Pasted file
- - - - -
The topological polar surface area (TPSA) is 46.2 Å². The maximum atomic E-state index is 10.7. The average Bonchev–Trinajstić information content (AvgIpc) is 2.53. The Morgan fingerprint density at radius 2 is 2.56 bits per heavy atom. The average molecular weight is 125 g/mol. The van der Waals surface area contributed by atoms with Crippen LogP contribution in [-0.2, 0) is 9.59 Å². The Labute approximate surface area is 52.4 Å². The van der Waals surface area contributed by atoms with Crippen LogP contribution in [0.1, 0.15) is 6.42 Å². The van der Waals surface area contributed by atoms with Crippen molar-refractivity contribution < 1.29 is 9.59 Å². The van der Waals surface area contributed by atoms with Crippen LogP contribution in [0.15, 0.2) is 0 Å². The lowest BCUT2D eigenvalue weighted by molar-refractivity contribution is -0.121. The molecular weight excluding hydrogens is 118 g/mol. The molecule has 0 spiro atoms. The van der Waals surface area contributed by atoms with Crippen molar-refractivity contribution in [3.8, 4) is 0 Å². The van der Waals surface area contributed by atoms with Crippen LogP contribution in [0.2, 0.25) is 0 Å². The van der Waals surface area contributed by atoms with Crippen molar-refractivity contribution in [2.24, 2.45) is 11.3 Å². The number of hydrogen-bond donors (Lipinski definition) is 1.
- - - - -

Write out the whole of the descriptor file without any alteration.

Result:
The topological polar surface area (TPSA) is 46.2 Å². The maximum atomic E-state index is 10.7. The average Bonchev–Trinajstić information content (AvgIpc) is 2.53. The Morgan fingerprint density at radius 2 is 2.56 bits per heavy atom. The average molecular weight is 125 g/mol. The van der Waals surface area contributed by atoms with Crippen LogP contribution in [-0.2, 0) is 9.59 Å². The Labute approximate surface area is 52.4 Å². The van der Waals surface area contributed by atoms with Crippen LogP contribution in [0.1, 0.15) is 6.42 Å². The van der Waals surface area contributed by atoms with Crippen molar-refractivity contribution < 1.29 is 9.59 Å². The van der Waals surface area contributed by atoms with Crippen LogP contribution in [0.15, 0.2) is 0 Å². The lowest BCUT2D eigenvalue weighted by molar-refractivity contribution is -0.121. The molecular weight excluding hydrogens is 118 g/mol. The molecule has 0 spiro atoms. The van der Waals surface area contributed by atoms with Crippen molar-refractivity contribution in [3.8, 4) is 0 Å². The van der Waals surface area contributed by atoms with Crippen LogP contribution in [0.2, 0.25) is 0 Å². The van der Waals surface area contributed by atoms with Crippen molar-refractivity contribution in [2.24, 2.45) is 11.3 Å². The number of hydrogen-bond donors (Lipinski definition) is 1.